As important as fracking has become, and regardless whether it’s really “peaking” yet or not, it’s essential not to forget the state of oil discovery and production outside of it, often called “conventional” oil, which still supports the vast bulk of the globe’s now 95 million-barrel-a-day petroleum habit. The news in this area is not wonderful. It turns out that conventional production has remained stagnant over the last 10-12 years: nearly all new net global oil production in that time has been due to fracking in the US and Canada.
Depletion is an increasingly serious issue too, as is the growing cost and difficulty of finding new oil. The Telegraph recently reported that wells “…are depleting at an average rate of 9pc annually. Drillers are not finding enough oil to replace these barrels, preparing the ground for an oil price spike in the future and raising serious questions about energy security”. In a similar vein, there’s the not-unconcerning fact that 2015 officially saw the lowest global rate of new oil discoveries in the last 70 years, bringing serious concerns about supply problems ahead.
Also, there’s the curious fact that no one seems to be making any money at this. Quite the opposite: the frackers have racked up trillions in debt, and even the larger, more traditionally profitable oil companies are extremely hard-pressed.
Even given these difficulties, it might seem a strange time for the peak oil idea to reawaken, given that prices are low, demand relatively slack, and total production still near all-time highs. Prices were artificially suppressed by the Saudi attempt to glut the market, and so now no one can earn a profit (including the Saudis); what is surprising about that? Except that today’s Brent crude prices around $50 aren’t really that low compared to what they’ve been historically—say in the 1980s and 90s—even adjusting for inflation. Only in comparison to the huge spikes of the 2000s, and the huge exploration costs that are now baked in, do they seem really low. In addition, the debt problems of fracking at least seem to predate the price drop itself. Finally, the stagnation in conventional production actually began around when oil was up around $100; why wasn’t even this enough to stimulate new production?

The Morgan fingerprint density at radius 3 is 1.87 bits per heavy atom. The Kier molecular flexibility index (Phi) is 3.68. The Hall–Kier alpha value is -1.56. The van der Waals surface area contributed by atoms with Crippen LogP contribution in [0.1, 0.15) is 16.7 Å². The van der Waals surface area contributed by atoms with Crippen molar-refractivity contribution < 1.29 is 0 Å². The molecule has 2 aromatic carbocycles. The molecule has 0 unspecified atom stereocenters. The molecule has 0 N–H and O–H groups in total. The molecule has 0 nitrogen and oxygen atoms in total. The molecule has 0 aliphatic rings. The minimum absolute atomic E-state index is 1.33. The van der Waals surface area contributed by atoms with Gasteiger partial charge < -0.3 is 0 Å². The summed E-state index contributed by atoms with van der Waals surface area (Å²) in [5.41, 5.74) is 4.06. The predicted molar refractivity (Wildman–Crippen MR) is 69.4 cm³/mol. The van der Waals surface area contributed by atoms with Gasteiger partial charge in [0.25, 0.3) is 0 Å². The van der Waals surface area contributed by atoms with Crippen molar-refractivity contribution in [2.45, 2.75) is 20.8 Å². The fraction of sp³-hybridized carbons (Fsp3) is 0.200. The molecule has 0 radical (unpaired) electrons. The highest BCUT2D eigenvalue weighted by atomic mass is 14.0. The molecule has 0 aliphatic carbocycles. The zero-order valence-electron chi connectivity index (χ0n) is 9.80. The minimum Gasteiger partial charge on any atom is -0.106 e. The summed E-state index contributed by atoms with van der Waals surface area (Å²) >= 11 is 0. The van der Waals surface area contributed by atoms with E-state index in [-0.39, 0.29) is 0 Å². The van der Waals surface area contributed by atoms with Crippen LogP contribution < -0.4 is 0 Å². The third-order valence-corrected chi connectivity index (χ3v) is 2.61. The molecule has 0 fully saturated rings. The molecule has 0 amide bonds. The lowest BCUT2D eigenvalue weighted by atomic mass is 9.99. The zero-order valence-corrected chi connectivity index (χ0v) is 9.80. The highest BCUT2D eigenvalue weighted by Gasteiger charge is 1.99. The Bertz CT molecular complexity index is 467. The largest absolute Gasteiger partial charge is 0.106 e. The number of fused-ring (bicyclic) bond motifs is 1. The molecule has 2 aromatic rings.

In this light, the struggle to develop significant new conventional resources looks more concerning. It seems very plausible that were the Saudi price war on shale not artificially lowering prices, the situation would be no less dysfunctional—just dysfunctional with high prices crushing demand, instead of low prices crushing producers.
The question of economics has become paramount in the newer peak oil discussions, particularly in the tense interplay between scarcity as defined by the markets, and scarcity as defined by EROEI. Next post, I’ll try to trace out some thoughts on this, less in terms of the technical questions of oil production (however vital those are), than in the wider view of some of the ideas, motivations, and perhaps psychology that are behind it. Peak oil is many things to many people, but I hope to explore whether this new incarnation is really just another meme, or armchair speculation—or something more.